Reception Room of Victorian Pied-a-terre


With the built environment accounting for 40% of carbon emissions, what we do on our projects as an Architectural Interior Design Company that manages full refurbishments, has never been more important. In this article I am going to share with you some of the processes that we employ on our projects, using our recent Chelsea, Fernshaw project as a case study. It is essential that we do our bit towards building a sustainable future.

Victorian Kitchen renovation
Bespoke new Kitchen fitted to our Chelsea Victorian pied-à-terre. Below see images of the kitchen as it was before.



On any project, the first thing we look to do is to establish how we can minimise our impact, and that means establishing what stays and what goes. If we can restore or refurbish then we will build that into the scheme, where we can’t we usually find a way of up-cycling or recycling.

On this Victorian apartment, the first thing that we did was to up-cycle the old kitchen to a new home. The kitchen was in perfectly good condition, but it did nothing to celebrate the heritage and character of the property. So, we found a new, appreciative home for it. We carefully removed the units from the walls, to mitigate any damages and arranged for the new owner to collect from site. All too often, in situations like these, perfectly good cabinetry and appliances land up in the skip. Not on our watch. We have found that there are a number of channels that we can use for successfully and efficiently moving things on to reduce our impact, and minimise our carbon footprint.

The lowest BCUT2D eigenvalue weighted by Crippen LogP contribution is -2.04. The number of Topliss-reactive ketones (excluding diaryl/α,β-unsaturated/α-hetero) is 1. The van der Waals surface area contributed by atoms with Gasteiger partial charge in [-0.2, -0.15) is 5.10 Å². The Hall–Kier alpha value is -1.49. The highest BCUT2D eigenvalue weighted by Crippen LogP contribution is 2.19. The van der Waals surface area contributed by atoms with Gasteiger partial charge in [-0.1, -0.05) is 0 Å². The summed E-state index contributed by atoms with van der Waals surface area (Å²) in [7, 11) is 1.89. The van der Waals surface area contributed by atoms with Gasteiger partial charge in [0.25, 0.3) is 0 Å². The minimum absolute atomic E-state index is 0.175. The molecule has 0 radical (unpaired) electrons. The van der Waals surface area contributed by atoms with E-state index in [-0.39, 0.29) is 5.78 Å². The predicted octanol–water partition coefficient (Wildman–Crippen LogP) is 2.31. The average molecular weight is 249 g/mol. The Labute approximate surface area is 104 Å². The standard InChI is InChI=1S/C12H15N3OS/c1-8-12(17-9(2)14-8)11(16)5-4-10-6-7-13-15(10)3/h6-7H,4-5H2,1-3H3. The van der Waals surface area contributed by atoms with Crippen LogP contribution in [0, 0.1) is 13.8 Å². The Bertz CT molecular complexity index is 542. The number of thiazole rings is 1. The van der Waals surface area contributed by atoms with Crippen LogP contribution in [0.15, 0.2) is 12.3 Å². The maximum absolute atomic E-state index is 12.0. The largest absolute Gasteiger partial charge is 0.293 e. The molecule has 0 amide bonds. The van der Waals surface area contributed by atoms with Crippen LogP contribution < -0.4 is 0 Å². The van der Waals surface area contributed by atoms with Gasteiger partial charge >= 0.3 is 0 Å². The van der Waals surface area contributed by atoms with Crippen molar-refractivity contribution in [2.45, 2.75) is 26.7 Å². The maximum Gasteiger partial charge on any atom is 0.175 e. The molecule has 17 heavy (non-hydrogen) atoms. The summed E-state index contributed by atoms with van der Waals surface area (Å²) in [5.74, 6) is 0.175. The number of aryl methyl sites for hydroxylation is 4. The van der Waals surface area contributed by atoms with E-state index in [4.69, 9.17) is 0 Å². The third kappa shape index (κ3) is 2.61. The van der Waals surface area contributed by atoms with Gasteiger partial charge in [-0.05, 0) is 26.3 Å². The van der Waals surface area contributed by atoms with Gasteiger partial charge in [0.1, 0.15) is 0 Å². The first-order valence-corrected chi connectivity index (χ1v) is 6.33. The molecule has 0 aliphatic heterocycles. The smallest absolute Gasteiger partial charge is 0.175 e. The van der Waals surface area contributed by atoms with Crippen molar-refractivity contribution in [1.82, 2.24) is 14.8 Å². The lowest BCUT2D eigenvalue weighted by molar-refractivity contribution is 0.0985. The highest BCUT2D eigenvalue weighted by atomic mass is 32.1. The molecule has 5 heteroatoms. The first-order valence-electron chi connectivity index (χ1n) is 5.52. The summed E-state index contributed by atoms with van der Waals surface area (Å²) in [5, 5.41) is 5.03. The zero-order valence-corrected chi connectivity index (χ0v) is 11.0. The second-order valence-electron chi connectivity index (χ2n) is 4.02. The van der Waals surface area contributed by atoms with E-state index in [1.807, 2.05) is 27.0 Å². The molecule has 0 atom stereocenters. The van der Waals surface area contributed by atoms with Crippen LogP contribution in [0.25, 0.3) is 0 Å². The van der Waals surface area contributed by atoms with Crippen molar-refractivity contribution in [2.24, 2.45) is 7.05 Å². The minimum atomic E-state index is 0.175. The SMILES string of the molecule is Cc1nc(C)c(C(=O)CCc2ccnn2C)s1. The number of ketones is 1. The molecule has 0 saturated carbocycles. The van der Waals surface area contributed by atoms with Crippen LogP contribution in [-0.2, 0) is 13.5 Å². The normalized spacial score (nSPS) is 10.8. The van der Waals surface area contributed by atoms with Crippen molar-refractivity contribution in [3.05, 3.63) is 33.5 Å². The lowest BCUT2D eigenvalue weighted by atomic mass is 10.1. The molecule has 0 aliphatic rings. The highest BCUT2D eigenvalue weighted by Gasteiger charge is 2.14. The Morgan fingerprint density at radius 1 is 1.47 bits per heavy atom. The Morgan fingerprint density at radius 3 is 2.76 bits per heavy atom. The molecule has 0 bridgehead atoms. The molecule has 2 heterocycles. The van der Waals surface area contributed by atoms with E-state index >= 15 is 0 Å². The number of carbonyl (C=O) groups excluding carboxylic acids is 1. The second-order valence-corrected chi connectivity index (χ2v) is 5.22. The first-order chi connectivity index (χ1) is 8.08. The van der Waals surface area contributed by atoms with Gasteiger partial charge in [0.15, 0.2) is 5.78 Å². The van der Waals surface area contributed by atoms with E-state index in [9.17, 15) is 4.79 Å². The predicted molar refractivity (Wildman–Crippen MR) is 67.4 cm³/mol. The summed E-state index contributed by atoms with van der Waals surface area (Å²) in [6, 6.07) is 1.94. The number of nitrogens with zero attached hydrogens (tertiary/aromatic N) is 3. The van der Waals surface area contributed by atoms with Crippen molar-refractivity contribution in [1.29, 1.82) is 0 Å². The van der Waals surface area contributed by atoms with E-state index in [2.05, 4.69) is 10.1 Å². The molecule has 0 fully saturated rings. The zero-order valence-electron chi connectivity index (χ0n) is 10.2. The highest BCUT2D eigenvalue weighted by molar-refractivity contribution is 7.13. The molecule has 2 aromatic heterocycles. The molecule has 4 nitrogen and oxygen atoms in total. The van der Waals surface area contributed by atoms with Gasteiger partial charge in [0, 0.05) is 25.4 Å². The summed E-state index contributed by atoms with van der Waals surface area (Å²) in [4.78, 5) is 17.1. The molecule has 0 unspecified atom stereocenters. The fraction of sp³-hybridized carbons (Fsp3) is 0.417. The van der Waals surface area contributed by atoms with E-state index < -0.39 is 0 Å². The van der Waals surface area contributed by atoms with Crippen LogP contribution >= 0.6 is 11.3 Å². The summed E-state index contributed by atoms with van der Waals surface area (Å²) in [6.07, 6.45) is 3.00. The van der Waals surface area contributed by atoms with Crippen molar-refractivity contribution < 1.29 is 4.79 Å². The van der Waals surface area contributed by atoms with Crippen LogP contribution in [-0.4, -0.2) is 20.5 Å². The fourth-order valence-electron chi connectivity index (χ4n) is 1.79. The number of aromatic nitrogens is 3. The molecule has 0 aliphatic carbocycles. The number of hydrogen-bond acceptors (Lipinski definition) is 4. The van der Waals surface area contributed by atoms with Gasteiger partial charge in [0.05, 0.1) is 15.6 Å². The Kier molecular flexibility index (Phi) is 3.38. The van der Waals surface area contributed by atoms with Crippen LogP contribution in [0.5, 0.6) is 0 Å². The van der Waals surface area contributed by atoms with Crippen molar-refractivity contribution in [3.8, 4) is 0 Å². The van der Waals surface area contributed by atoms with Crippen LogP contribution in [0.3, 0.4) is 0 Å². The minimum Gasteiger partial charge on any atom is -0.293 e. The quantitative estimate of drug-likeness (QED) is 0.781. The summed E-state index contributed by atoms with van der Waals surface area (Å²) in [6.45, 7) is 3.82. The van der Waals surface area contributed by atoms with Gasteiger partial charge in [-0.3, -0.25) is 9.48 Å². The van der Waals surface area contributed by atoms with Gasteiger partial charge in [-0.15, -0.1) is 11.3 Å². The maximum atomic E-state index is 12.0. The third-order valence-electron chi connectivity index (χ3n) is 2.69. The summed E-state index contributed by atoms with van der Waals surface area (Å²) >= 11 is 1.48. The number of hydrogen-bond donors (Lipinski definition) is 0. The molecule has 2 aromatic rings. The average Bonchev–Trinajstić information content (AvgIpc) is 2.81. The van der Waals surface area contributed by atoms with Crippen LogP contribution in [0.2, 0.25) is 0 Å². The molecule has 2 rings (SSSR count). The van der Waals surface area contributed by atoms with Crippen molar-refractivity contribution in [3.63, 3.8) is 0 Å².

The wardrobes in the Principal bedroom and bedroom 3 were renovated and redecorated instead of appointing new.

We ran a full evaluation on the existing ironmongery and reclaimed and re-installed where we could.

Instead of ripping out a perfectly fine shower room we replaced the brassware, and fitted a new mirror to the back wall. It looks every bit as good as the rest of the property as a result.

So, by employing the Reduce, Re-use and Recycle principle we were able to reduce our impact by re-using what could be reclaimed and recycling sympathetically those items that our client no longer had a use for. It takes a little more effort, but not as much as you would think.


Period properties are not know for their energy efficiency, but there are a number of ways to achieve greater energy efficiency. On our Chelsea, Fernshaw project we installed a Smart heating app, as well as thermostats in each room to ensure temperature levels can be kept consistent with minimal energy fluctuation

With all window dressings we installed Roman Blinds throughout. When these are dropped they help to prevent heat loss in winter and in the summer months add UV protection, minimising over heating to the property. 

On the lighting we ensured that all bulbs fitted were low energy LED and dimmable, to minimise energy burn.

Though fitting acoustic matting throughout this created another layer of insulation, minimising heat loss and noise transfer to the apartment below.